Build a culture of continuous improvementThere are many ways to apply outcomes results. The two most common paths: using results to make decisions about current or future programming, and using data to launch another improvement cycle.
Remember that continuous improvement isn't something that can be checked off a to-do list, however. Rather, the cycle should be built into the fabric of your organization:
- Construct an outcomes measurement model and identify key outcomes
- Build and implement a data collection plan
- Study the numerical results
- Communicate results and changes
- Analyze and reflect
Don't speed the reflection process. Give yourself and your team time to analyze the information you've gathered before leaping into the application phase. This process often brings to light other issues that might deserve their own study. In some cases, you may need to return to step one with a new understanding of what to measure and then begin a new cycle. Though it can be frustrating to go back in time, this is a good thing because it means you're working on important, multi-faceted issues. Keep up the good work!
Frame outcomes results
When you're ready to analyze your results, frame them in light of the reason you began this improvement process in the first place. What were you trying to prove or disprove? Evaluate everything in terms of your outcomes and mission statements — are you moving closer to your goals?
Then, consider options for communicating and applying the results of your study. For example:
- Visual aids. Build graphs and create infographics. Send visual aids with snapshots of your results to participants and newsletter subscribers. Better yet, add these snapshots to your website.
- Social media. Use Facebook and other online communities to start conversations with the wider community about your results.
- Formal reports or articles. Describe your logic model, data plan and measurement practices. Write out what you intend to do with the information you've gathered. Do you have recommendations for action for your peers or others working in similar fields? Does this issue warrant further study?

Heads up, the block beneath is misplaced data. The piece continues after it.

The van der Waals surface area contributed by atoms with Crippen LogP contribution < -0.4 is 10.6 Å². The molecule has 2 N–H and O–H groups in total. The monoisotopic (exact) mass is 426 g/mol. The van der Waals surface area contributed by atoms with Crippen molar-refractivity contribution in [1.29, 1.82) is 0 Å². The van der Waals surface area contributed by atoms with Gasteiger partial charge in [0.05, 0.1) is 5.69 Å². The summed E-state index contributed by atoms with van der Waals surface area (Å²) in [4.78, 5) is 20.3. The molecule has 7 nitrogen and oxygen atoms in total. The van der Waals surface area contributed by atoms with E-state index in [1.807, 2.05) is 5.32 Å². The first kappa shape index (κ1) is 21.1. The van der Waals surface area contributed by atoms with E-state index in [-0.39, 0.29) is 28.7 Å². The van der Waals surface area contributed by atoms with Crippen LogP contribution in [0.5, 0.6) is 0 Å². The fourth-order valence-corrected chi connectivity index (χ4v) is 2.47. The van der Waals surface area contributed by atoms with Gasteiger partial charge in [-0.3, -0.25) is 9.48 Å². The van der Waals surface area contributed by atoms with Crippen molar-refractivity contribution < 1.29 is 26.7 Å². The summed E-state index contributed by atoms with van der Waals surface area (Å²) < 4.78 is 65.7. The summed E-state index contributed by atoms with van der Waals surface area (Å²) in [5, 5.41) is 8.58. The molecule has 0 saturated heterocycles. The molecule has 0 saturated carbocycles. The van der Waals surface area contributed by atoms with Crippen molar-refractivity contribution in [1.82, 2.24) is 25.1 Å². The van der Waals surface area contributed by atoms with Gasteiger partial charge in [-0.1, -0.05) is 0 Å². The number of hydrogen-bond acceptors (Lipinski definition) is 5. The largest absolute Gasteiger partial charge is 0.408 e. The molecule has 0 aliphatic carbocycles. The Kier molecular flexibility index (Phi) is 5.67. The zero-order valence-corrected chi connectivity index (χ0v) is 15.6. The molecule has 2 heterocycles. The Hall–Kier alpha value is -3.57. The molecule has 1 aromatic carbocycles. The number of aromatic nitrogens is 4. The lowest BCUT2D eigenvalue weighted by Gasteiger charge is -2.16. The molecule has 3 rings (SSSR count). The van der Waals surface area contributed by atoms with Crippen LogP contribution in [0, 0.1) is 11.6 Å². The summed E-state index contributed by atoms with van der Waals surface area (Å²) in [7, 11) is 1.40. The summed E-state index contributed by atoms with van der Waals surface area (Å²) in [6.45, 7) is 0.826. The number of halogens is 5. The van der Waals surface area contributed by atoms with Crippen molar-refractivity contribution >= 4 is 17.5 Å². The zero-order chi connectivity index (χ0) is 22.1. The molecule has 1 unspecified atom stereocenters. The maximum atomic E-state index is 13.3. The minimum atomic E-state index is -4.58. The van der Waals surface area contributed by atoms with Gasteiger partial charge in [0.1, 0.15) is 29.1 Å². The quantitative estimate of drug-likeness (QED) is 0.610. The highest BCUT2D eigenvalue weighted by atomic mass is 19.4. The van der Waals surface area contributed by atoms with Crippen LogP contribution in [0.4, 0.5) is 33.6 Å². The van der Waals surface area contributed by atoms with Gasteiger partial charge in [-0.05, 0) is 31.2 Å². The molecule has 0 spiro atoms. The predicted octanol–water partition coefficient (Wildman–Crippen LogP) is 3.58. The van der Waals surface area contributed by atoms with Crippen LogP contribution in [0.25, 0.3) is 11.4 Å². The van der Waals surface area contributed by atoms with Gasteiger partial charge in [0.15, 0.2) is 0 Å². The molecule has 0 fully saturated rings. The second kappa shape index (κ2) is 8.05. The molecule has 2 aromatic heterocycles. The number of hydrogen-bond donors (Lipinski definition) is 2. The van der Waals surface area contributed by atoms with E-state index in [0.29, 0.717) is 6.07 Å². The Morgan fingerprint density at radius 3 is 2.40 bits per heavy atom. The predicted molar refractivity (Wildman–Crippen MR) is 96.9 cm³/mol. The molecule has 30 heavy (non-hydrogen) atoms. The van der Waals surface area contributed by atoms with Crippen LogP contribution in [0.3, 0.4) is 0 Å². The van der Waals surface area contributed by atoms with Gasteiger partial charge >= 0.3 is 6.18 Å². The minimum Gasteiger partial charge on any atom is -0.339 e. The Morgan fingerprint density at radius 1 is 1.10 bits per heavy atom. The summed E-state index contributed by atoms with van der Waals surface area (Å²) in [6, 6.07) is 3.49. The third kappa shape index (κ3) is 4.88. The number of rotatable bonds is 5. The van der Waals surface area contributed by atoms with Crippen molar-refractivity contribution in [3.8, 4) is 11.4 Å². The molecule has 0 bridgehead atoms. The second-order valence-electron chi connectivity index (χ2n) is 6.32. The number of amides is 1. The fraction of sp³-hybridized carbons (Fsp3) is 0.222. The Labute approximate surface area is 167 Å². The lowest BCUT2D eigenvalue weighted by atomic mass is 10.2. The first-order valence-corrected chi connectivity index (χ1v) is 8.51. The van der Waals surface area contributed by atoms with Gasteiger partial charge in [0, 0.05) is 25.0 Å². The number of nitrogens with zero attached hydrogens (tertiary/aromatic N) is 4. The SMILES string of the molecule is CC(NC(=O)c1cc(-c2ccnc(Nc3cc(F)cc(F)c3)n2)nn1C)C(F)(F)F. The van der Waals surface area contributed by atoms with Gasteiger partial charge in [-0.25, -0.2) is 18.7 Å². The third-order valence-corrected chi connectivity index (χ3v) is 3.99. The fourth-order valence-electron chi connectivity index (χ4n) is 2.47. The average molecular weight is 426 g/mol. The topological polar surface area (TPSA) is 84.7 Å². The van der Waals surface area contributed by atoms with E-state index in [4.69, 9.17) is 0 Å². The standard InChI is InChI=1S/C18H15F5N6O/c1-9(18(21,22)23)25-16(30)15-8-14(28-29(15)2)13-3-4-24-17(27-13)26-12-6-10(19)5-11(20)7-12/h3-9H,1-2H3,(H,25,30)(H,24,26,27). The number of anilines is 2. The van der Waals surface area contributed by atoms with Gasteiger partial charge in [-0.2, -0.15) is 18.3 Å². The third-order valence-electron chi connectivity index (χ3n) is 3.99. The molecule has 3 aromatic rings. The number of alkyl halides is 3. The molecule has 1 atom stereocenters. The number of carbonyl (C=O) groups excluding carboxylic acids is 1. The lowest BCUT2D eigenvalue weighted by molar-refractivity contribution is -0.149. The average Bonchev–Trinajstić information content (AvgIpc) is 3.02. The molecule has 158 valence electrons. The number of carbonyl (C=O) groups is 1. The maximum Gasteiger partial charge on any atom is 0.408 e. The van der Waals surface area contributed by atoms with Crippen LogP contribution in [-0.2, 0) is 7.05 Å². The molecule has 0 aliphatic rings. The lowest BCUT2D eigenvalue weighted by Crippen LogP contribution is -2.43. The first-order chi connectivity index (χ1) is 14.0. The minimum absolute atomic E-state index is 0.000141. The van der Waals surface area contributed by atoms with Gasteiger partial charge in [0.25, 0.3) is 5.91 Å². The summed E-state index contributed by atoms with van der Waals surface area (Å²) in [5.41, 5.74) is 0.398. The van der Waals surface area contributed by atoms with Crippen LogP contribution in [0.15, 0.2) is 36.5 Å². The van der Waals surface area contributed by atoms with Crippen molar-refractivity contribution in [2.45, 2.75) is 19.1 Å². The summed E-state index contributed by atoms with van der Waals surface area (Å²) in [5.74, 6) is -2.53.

- Stories of impact. Though they're not always included in formal reports, stories of impact allow you to weave personal experiences into an overall mission. They're useful as both marketing and teaching tools and can put a personal face on your organization.
- Media. Capturing the attention of the media is essential for getting your message out. Invite a reporter to learn about a new or successful program. Contact bloggers and activists who might be interested in featuring your work. Draft press releases that highlight the most striking changes you've identified and send them to local newspapers, bloggers and other organizations.
Grow toward innovation
Innovation is the long game — the massive impact you hope to have on society. Rather than measuring progress in time increments, innovation asks us to measure everything in terms of indicators and other targeted outcomes. Focusing on the future in this way also forces you to think through how your work will affect future participants.
Consider the following questions:
- What have you learned as part of the outcome measurement process?
- How will this benefit your organization or community?
While results don't always fit a stereotypical cause-and-effect relationship, studying them should indicate if you're headed in the right direction. Growing toward innovation doesn't mean avoiding conflict — it means studying the successes alongside the "failures" to move closer to achieving your goals.
Then, after each continuous improvement cycle, ask both yourself and your team: what's next?